Energy Deregulation and The Big 3
Energy deregulation is picking up speed across multiple markets and providing a cheaper way for customers to get electricity.
Energy deregulation is picking up speed across multiple markets. In truth, this has been going on for a while. While there are a few areas where it’s slow to catch on, the good news is that a lot of new energy providers have entered various markets. You’re still getting the same electricity, it’s just from a different provider. That provider may be cheaper, they may be more expensive. In a free market economy, you get to decide what’s right for you and your home. Or let’s look at it this way. The San Antonio Spurs had The Big 3 for quite some time; Tim Duncan, Tony Parker, and Manu Ginobili. Each one had their strengths and weaknesses. Each one, ultimately, contributed points to their overall wins. While the Big 3 have, sadly, been dissolved, there are still plenty of games to watch this upcoming season. Check out the best internet and cable deals so you can save some cash while watching your team win. Now, were those points any better if they came from Duncan, Parker, or Ginobili? Not at all. So long as they were scoring, that was all that mattered.
Tim DuncanThe 6’11” power forward from Wake Forest University was drafted by the Spurs in 1997 as their first pick. He would remain a Spur for the entirety of his 19 seasons in the NBA. Every season while Duncan was on the roster—every season—the Spurs went to the playoffs. Playing 1392 games, he averaged 19 points per game, ten rebounds, and three assists. Fifteen times an all-star, Duncan helped lead the Spurs to five championships. Some nights Duncan was on fire, some nights he wasn’t. Every game, however, he was consistent in his playing and was always reliable. Duncan wasn’t a flashy player, he didn’t strut on the court or made a big display when he got the score. He stuck to the basics and it worked for him. This earned him the nickname “The Big Fundamental.” Tim Duncan retired in 2016.
Tony ParkerStill active in the NBA, Tony Parker got his start playing in France. In 2001 he was drafted by the Spurs. The 6’2” point guard would go on to dominate, averaging 15 points per game, two rebounds, and five assists. Despite playing for the Spurs for seventeen seasons, Parker was traded to the Charlotte Hornets recently.
Manu GinobiliThis one hurts a little as the great Manu retired on August, 27th, 2018. He’s the last of the big three to leave San Antonio. Yet, during his time for the Spurs, Ginobili played 1057 games, averaged 13 points per game, three rebounds, and three assists. His playing style was less fundamental and a little bit crazy. During one game around Halloween, a bat found its way into the AT&T Center. Gameplay was halted while the staff tried to figure out how to capture a flying bat. Ginobili solved the problem by swatting it out of the air. He’s also known for stuffing James Harden and holding the record for steals for the San Antonio Spurs. These three players had the opportunity to move to other teams. With the exception of Parker, they chose to stay with the San Antonio Spurs for their entire careers. Players move from team to team all the time. They’re offering their ability to put points on the board, much like energy deregulation. Energy companies are like players and teams, putting points on the board. Sometimes they can do it more efficiently than others. Sometimes they can do it cheaper than others.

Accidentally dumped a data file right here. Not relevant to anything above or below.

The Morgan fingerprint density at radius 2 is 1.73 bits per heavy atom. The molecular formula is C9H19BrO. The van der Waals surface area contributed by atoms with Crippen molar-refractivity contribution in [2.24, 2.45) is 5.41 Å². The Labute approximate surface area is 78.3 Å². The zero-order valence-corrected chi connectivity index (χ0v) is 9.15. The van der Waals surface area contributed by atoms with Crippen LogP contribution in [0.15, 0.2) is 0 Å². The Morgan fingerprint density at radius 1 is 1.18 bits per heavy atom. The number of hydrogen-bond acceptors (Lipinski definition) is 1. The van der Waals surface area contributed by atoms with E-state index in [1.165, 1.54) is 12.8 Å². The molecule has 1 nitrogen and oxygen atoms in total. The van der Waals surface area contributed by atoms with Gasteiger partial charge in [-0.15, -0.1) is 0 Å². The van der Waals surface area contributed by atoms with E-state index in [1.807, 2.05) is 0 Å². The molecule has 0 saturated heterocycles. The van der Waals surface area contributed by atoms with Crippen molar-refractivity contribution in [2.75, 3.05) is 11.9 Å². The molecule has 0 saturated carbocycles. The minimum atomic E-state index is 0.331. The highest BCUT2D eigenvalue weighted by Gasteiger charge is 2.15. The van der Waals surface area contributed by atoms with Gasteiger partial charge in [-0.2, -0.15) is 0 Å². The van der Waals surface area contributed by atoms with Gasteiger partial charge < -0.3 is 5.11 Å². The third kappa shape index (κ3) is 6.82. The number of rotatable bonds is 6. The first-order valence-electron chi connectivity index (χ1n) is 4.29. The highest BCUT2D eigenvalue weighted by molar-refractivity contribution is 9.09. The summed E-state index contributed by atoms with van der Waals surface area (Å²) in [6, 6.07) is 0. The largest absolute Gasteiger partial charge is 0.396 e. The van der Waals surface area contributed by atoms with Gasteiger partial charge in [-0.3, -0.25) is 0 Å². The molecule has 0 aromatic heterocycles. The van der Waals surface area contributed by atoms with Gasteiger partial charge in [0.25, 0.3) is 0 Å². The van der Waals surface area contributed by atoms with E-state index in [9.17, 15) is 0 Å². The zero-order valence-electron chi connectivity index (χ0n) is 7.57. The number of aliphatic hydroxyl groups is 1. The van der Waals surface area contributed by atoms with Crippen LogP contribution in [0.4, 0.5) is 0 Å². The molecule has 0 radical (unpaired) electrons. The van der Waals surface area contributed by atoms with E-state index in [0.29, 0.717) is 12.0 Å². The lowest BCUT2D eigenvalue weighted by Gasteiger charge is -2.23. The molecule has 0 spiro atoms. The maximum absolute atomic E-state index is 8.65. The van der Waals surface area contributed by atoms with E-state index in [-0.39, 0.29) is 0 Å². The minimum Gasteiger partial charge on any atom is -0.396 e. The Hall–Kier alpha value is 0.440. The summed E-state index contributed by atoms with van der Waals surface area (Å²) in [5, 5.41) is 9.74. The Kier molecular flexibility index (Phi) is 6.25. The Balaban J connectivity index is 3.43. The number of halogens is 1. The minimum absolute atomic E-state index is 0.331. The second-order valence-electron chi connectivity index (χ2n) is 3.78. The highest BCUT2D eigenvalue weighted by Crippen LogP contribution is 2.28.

The Big 3 and Energy DeregulationDuncan, Parker, and Ginobili created the nucleus around which other players could attach to and excel. This style is commonly seen among many dynastic teams. Michael Jordan, Scottie Pippen, and Dennis Rodman provided the same foundation for the Chicago Bulls in the late 90’s. Lebron James, Dwayne Wade, and Chris Bosh took the Miami Heat to multiple championships from 2011 to 2014. Other players joined these triads to go on to win championships. It’s rare that a team goes all the way thanks to a single player. The point, pardon the pun, is that these teams consistently scored well in each game. It wasn’t who was playing so much as how well they played. Energy companies are acting in the same capacity. Through energy deregulation, they can provide the same services. A company may not do it with dramatic flair, but they get the job done. Much like the San Antonio Spurs. The San Antonio Spurs have long been looked down upon because they didn’t play with flash or drama. Thanks to their coach, Greg Popovich, the Spurs have stuck to a fundamental style. It’s not showy. But they’ve won five championships under Pop and gone to the playoffs every year. Coincidence? I think not.
How Does it Affect Cost?Getting points on the board is ultimately what matters. Getting energy to your home is ultimately what matters. As more and more energy companies enter the market, there are more and more chances for customers to get their energy at lower prices. Let’s look at it this way. In 2013, the San Antonio Spurs and the Miami Heat met in the NBA Finals. The Miami Heat ended up winning that year due to some, ahem, questionable officiating. It also helped that Miami had James, Bosh, and Wade. They also had other players on their roster. Let’s keep with “The Big 3” metaphor for right now. The salaries of Miami’s big three were as follows;
- James- $19,067,500